Iraq on the 'back burner'

Iraq on the 'back burner'

Saddam Hussein refused to comply with U.N. disarmament requirements and had the potential to produce weapons of mass destruction

The George W. Bush administration inherited a policy toward Iraq that was shaped by the country’s refusal to abide by the ceasefire agreement that went into effect in the early 1990s after the Persian Gulf War. The international community had passed a number of U.N. resolutions to deter Saddam Hussein’s aggression, support of terrorism, and violations related to human rights and disarmament. The United States, along with the international community, had enacted a weapons inspection process and economic sanctions to try to force Iraq to comply, but their efforts had met with limited success.

In light of the Iraqi government’s violations of its ceasefire agreement, its refusal to abide by the U.N. resolutions, and the failing economic sanctions, President George W. Bush had been considering how to deal with Iraq since his first meeting of the National Security Council, months before the terrorist attacks of September 11, 2001. Since Iraq refused to comply with U.N. disarmament requirements and had the potential to produce weapons of mass destruction (WMDs), the administration considered Saddam Hussein’s regime in Iraq a dangerous threat. President Bush was clear that if Hussein was developing WMDs, the United States would not stand idly by.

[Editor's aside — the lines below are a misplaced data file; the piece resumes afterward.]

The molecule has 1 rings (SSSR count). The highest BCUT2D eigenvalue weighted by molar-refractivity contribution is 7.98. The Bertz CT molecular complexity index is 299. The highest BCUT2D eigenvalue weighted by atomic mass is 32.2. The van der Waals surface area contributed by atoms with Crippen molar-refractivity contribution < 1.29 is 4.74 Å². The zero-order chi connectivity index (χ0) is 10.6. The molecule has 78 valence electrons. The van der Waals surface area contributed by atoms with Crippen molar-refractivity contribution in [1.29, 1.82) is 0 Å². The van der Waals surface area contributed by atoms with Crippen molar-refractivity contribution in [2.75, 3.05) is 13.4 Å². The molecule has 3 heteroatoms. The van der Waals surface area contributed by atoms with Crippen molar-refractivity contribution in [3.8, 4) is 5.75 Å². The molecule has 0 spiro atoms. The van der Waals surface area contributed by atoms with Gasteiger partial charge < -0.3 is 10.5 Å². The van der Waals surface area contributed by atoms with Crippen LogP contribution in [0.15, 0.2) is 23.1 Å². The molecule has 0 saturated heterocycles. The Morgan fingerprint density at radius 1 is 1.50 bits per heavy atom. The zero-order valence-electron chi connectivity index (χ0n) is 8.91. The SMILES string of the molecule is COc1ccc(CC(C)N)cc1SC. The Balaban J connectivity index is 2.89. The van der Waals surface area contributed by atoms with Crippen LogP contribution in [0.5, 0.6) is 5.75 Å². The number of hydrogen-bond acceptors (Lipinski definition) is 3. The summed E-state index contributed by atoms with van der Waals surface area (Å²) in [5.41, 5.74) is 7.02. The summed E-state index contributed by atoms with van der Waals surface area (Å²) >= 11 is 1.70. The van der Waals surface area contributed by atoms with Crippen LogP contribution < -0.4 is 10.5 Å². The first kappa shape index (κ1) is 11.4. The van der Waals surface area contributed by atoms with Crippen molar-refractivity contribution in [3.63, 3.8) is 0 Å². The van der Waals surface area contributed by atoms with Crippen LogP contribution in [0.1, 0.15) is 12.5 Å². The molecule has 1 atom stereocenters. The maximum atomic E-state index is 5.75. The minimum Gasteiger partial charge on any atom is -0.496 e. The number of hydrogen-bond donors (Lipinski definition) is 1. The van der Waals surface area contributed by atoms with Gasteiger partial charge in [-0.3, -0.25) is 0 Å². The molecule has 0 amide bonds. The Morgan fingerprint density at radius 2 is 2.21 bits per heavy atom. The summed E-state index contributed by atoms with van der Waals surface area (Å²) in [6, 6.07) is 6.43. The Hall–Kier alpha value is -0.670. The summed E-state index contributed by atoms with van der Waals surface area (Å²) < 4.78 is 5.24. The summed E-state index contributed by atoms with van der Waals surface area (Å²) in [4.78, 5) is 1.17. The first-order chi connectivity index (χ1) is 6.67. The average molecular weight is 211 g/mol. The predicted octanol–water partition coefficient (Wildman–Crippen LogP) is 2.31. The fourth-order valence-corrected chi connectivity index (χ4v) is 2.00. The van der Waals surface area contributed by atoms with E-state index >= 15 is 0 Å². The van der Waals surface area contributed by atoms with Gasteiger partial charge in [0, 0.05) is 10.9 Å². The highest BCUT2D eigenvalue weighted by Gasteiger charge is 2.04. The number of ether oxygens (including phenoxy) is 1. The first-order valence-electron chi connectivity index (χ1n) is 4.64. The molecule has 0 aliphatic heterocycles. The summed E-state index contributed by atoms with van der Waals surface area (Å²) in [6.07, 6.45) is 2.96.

Many members of the Bush administration who had been in office during the Persian Gulf War wanted to make sure that the Iraqi regime adhered to the U.N. resolutions. In the Gulf War, the United States had successfully driven Iraqi forces out of Kuwait, but stopped short of crossing into Iraq, leaving Saddam Hussein’s regime in power. Many senior policymakers had wanted to include Iraq in the immediate response to the attacks of 9/11, but President Bush decided to focus on Afghanistan. The administration temporarily put Iraq on the back burner while it turned its attention to al Qaeda and the Taliban in Afghanistan.

Once the Taliban was in retreat by November 2001, Bush and his advisers returned to their concerns about Iraq. Although Bush denied that a specific invasion plan for Iraq was underway, he began receiving briefings from U.S. Central Command on a war plan. Bush and British Prime Minister Tony Blair met privately to discuss options. Blair preferred to wait for additional U.N. weapons inspections, but those could not take place without Saddam’s cooperation. In March 2002, Bush sent Vice President Cheney to a conference of eleven countries in the Middle East to build support for action to force Iraq to abide by its ceasefire obligations. Blair and Secretary of State Powell proposed the U.N. offer another and final disarmament proposition before military action would take place. If Iraq rejected the proposal, it would again showcase its defiance of the international order.

On September 7, 2002, during a war cabinet meeting held at Camp David, Bush allowed Vice President Cheney to debate Secretary of State Powell on the proper route forward. Cheney argued for a quicker move to war while Powell, the former U.S. Army General, counseled an approach involving the United Nations. Professional military advisers also voiced concerns that overthrowing Saddam and reconstructing Iraq would require a long, costly operation. Bush opted for further U.N. action with the knowledge that Iraq would likely not comply and then the United States would pursue war with Iraq.